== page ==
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for others and the further west you 90, for others and the further west you go, it has been a lovely day with plenty of sunshine. further east underneath that cloud, a pretty great preacher and that is —— are pretty great picture, melting away from the edges but it will linger the further eased you are. even with that cloud, it is dry. the far north of scotla nd that cloud, it is dry. the far north of scotland will see a little bit of rainfor of scotland will see a little bit of rain for the bulk of mainland scotland, through the early evening, fine and dry with sunshine, 14 or 15, probably 16 in northern ireland and things will brighten up towards newcastle. wales, as we have seen, a lovely afternoon, lovely early evening and patchy cloud down towards the south—west. some parts of the east midlands, east anglia and lincolnshire may well hang on to the cloud. the winds are notably lighter than recently so that should bring a better feel to the afternoon. that cloud continues to melt away overnight, the winds fall pretty light across much of the uk. some rain to be had in the far north of scotla nd some rain to be had in the far north of scotland but the most, light winds, clear skies and quite chilly. single figures the major towns and
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cities. the bottom end of single figures out in the countryside, so a touch of frost on the grass first thing. as with the clear skies overnight, lots of sunshine overnight, lots of sunshine overnight —— first thing. a lovely day for wales, scotland and northern ireland. central and southern scotla nd ireland. central and southern scotland sees a little cloud and rain but the many, pleasant day, the temperatures in the middle to upper teens, one or two places seen 20 celsius and with light winds, very nice indeed. a beautiful evening to follow for england and wales and northern ireland but some rain in the far north. it will turn chilly for dawn on thursday. we start to see the change on thursday, a lot of bright weather in northern two thirds of the uk but southernmost counties start to see clouds and showers developing later in a day. but before that, 18 or 19 quite widely. then through thursday night into friday, showers and thunderstorms become quite widespread, drifting their way ever northwards on that southerly breeze. still relatively warm out there. we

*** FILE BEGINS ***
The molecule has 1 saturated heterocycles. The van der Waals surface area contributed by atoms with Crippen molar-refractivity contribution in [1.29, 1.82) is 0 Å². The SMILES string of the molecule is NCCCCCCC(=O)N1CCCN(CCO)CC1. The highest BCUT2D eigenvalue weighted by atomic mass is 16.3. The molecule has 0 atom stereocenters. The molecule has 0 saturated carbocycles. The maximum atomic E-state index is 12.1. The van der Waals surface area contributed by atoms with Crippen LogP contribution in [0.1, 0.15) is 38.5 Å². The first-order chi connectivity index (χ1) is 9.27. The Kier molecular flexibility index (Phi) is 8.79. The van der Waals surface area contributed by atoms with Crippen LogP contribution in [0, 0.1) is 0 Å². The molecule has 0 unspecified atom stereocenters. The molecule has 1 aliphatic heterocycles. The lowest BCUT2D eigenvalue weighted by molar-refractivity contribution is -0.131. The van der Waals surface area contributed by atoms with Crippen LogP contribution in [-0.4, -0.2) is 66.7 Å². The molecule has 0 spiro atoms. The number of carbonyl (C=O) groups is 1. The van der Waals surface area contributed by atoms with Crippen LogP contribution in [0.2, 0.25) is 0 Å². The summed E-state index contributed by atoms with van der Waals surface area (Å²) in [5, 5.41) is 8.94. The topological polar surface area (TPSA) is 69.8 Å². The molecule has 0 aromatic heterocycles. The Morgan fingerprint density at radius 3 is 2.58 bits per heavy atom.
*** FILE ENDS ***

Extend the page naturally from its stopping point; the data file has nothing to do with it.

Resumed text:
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keep it breezy and warm into the start of the weekend. it's not can to be completely dry, some showers around but also spells of sunshine. this is bbc news, the headlines at two. the conservatives promise to cap energy tariffs if they win the election; they say it would save money for millions of households. too many ordinary working families, too many vulnerable people find themselves on tariffs that are above that they should be paying and that's why we are taking action. jeremy corbyn says there'll be a reckoning if labour wins the election. he promises to stand up to what he called the elite who want to hijack brexit. today, i say to tax cheats, the rip—off bosses, the greedy bankers; enough is enough. alexander blackman, the former royal marine who was jailed for killing a taliban fighter in afghanistan, tells the bbc about his regret at his actions. exit polls in south korea's presidential election indicate that human rights lawyer moon jae—in
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is on course to win.